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In the month of July 1898 the Rev. A. W. Hands, with whom I had become acquainted through our common interests and studies, wrote to me asking whether it would be agreeable to me and reasonable to translate and publish in English my little manual of the Roman Coinage, and most kindly offering to assist me, if my knowledge of the English language was not sufficient.

Feeling honoured by the request, and happy indeed to give any assistance I could in rendering this science popular in other countries as well as my own, I suggested that it would he probably less trouble ii he would undertake the translation himself; and it was with much pleasure and thankfulness that I found this proposal was accepted.

It happened that the first edition of my Manual was then nearly exhausted, and by waiting a short time I should be able to offer to the English reader the translation of the second edition, which was being rapidly prepared with additions and improvements. It was then proposed to print the translation in the Numismatic Circular, at the same time that it was being printed in Italian. It now only remains for me to again express my gratitude to my worthy collaborator the Revd A. W. Hands, who has offered to assist my work by presenting it to the English reader, and to Mess" Spink and Son who have undertaken to print it; and to express my hope that this attempt to spread the knowledge of Roman coins may meet with a kind reception.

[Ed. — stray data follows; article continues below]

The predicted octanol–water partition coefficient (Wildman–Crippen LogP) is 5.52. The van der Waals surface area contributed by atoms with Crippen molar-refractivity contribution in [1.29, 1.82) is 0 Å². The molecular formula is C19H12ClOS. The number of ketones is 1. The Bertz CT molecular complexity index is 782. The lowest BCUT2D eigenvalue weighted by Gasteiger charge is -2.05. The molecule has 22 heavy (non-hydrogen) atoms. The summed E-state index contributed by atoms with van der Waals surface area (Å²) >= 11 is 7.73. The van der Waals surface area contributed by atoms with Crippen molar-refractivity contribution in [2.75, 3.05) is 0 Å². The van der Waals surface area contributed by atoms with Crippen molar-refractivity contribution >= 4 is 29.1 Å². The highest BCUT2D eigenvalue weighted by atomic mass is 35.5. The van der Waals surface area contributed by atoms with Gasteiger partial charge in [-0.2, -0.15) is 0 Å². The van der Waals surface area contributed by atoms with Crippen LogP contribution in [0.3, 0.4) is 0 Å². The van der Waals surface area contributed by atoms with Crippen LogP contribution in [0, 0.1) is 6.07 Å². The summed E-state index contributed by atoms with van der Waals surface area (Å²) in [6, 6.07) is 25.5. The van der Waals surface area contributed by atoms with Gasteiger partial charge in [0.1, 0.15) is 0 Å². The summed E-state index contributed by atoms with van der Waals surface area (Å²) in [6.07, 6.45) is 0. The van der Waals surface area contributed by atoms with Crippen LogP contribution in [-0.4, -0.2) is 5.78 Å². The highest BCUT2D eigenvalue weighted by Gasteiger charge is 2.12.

F. Gnecchi.

Reman Coim.



A. Introduction. — B. General information.




On collectors in general.

1. Considering that this little work is meant for the use of those who are taking their first steps in the field of Numismatics, I have thought that before entering properly into the subject some observations may be useful concerning the history, the aim, and the various kinds of collections, and that perhaps it may be necessary to give some general information to young readers on the value and rarity of coins, on deposits, on false coins, and in fact on various matters which may be considered introductory, not only to this, but to any other elementary Manual of Numismatics.

2. As an encouragement to those who may read my work, I hasten to say most decidedly that the collector is a most fortunate person! He who is born with the bump of collecting has the inestimable advantage of being able to exclude ennui from his life; and ought to be grateful to Providence for having accorded to him an inexhaustible fountain of satisfaction absolutely free from remorse or regret.